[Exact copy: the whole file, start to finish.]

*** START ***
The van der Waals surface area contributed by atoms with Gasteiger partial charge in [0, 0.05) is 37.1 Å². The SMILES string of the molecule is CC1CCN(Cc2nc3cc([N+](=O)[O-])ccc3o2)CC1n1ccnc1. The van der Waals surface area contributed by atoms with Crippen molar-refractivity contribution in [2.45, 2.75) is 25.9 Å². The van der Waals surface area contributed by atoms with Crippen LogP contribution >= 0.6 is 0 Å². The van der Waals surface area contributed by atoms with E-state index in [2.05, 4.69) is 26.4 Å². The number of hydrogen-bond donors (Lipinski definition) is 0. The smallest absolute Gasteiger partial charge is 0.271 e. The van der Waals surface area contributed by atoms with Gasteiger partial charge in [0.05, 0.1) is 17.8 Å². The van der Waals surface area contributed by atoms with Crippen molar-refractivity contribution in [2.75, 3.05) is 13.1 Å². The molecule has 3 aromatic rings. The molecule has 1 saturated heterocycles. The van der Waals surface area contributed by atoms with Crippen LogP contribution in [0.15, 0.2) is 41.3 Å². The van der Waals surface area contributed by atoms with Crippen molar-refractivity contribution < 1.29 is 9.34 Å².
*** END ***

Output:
The van der Waals surface area contributed by atoms with Gasteiger partial charge in [0, 0.05) is 37.1 Å². The SMILES string of the molecule is CC1CCN(Cc2nc3cc([N+](=O)[O-])ccc3o2)CC1n1ccnc1. The van der Waals surface area contributed by atoms with Crippen molar-refractivity contribution in [2.45, 2.75) is 25.9 Å². The van der Waals surface area contributed by atoms with Crippen LogP contribution >= 0.6 is 0 Å². The van der Waals surface area contributed by atoms with E-state index in [2.05, 4.69) is 26.4 Å². The number of hydrogen-bond donors (Lipinski definition) is 0. The smallest absolute Gasteiger partial charge is 0.271 e. The van der Waals surface area contributed by atoms with Gasteiger partial charge in [0.05, 0.1) is 17.8 Å². The van der Waals surface area contributed by atoms with Crippen molar-refractivity contribution in [2.75, 3.05) is 13.1 Å². The molecule has 3 aromatic rings. The molecule has 1 saturated heterocycles. The van der Waals surface area contributed by atoms with Crippen LogP contribution in [0.15, 0.2) is 41.3 Å². The van der Waals surface area contributed by atoms with Crippen molar-refractivity contribution < 1.29 is 9.34 Å².